Saturday, Dec 11, 2021 9am PST / Noon EST / 5pm GMT
Between the Lines Books in Toronto, City Lights Books in San Francisco, Eso Won Bookstore in Los Angeles, the Howard Zinn Book Fair, Marcus Books in Oakland, Pacifica Radio’s “Sojourner Truth”, Pacifica station WPFW in Washington DC, PM Press in Oakland, and Pluto Press in London join with the Global Women’s Strike in sponsoring the US launch of two pathbreaking books!
Online event will feature Selma James, author, and Alissa Trotz, editor of Andaiye’s book and Professor of Women and Gender Studies and Caribbean Studies at New College, University of Toronto. Margaret Prescod who introduced Selma’s book will be a facilitator.
The Point is to Change the World
by the late Andaiye, Guyanese author, founder member of Red Thread and member of Women of Color Global Women’s Strike, close colleague of Dr Walter Rodney and a key figure in the Caribbean. With an introduction by African American historian and author Dr Robin Kelley. Published by Pluto Press.
Andaiyewas one of the Caribbean’s most important political voices. For the first time, her writings are published in one collection.
Through essays, speeches, letters and journal entries, Andaiye’s thinking on the intersections of gender, race, class and power are profoundly articulated, Caribbean histories emerge, and stories from a life lived at the barricades are revealed.
It is not an exaggeration to say that this volume will occupy a vaunted place alongside the writings of C. L. R. James, Frantz Fanon, Aime Cesaire, Sylvia Wynter, Edouard Glissant, George Lamming, Kamau Brathwaite, Stuart Hall, and certainly Walter Rodney. And like her distinguished predecessors, Andaiye and her brilliant collaborator, Alissa Trotz, did not put this book together in order to gather dust in a library. The title says it all: The Point is to Change the World – Robin D.G. Kelley, author of ‘Freedom Dreams: The Black Radical Imagination’
This collection is a benchmark for the study of the Caribbean radical imagination – Clem Seecharan, Emeritus Professor of History at London Metropolitan University and author of ‘Sweetening “Bitter Sugar”: Jock Campbell, the Booker Reformer in British Guiana, 1934-66’
A comprehensive assessment of Andaiye’s journey of personal, political and professional growth. Notwithstanding her privileged position, she was a resolute advocate for working-class women. Her legacy as a Caribbean activist and strategist is formidable – Patricia Rodney, Chair of the Walter Rodney Foundation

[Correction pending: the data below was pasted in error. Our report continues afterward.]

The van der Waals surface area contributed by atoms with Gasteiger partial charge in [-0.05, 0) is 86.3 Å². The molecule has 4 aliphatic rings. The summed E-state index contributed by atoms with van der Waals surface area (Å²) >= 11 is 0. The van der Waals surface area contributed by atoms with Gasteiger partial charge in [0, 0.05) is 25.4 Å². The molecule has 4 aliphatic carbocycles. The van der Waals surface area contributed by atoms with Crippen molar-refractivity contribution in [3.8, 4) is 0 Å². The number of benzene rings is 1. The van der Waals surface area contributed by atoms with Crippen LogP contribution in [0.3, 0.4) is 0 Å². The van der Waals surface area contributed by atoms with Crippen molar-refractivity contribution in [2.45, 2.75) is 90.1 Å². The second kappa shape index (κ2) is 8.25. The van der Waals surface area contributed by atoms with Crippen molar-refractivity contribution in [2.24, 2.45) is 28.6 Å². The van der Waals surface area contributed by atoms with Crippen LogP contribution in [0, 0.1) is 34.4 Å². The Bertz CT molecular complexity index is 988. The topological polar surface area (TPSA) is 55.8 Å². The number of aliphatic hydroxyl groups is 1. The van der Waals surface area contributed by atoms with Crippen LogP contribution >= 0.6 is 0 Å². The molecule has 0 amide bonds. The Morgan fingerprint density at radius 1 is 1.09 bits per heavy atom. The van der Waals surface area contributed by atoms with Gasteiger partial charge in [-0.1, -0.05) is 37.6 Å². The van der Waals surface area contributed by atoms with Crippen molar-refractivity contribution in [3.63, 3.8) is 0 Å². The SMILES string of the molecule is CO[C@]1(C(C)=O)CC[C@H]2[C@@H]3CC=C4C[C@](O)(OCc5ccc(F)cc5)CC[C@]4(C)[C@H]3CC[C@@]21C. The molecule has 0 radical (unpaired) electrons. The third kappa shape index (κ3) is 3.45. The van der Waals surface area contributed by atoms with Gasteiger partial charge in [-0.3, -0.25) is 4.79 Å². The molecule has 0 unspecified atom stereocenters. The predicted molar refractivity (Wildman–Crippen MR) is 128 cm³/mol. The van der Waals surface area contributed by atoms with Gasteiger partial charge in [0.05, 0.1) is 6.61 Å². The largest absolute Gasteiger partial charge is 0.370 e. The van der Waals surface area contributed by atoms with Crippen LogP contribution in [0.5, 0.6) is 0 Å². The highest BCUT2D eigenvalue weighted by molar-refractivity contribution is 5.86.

Andaiye was the most important Caribbean woman intellectual-activist of the generation of Walter Rodney. Her subtle, river-clear, loving and angry intelligence is rescued here, and with it the memory of the political struggles of the 1970s and 80s in which a critical feminism emerged from the ruins of the Black Power moment – Richard Drayton, Rhodes Professor of Imperial History at King’s College London
Our Time is Now: Sex, Race, Class, and Caring for People and Planet
by internationally renowned author and campaigner Selma James, founder of the Wages for Housework Campaign, and colleague and widow of CLR James. With an introduction by Margaret Prescod. Published by PM Press.
This much-anticipated follow-up to her first anthology, Sex, Race, and Class: The Perspective of Winning, compiles several decades of James’s work with a focus on more recent writings. Read more about the book here.
For over sixty years, Selma James has been organizing from the perspective of unwaged women who, with their biological and caring work, reproduce the whole human race—whatever else they do. This work goes on almost unnoticed everywhere, in every culture. It is not prioritized economically, politically, or socially, and women are discriminated against and impoverished for doing it.
‘Selma James is a treasure…one of the key political thinkers and activists of our times.’ – Marcus Rediker, author of The Slave Ship (Penguin Books, 2008)
This much-anticipated follow-up to her first anthology, Sex, Race, and Class, compiles several decades of James’s work with a focus on her more recent writings, including a groundbreaking analysis of C.L.R. James’s two masterpieces, The Black Jacobins and Beyond a Boundary, and an account of her formative partnership with him over three decades. Her experience with the Caribbean movement for independence and federation is reflected in her introduction to Ujamaa, the extraordinary work of Tanzanians to bypass capitalism, and much more.
Steeped in the tradition of Marx, James draws on half a century of organizing across sectors, struggles and national boundaries with others in the Wages for Housework Campaign and the Global Women’s Strike, an autonomous network of women, men, and other genders that agree with their perspective.
There is one continuum between the care and protection of people and of the planet: both must be a priority, beginning with a care income for everyone doing this vital work. James makes the powerful argument that the climate justice movement can draw on all the movements’ people have formed to refuse their particular exploitation, to destroy the capitalist hierarchy that is destroying the world. Our time is now.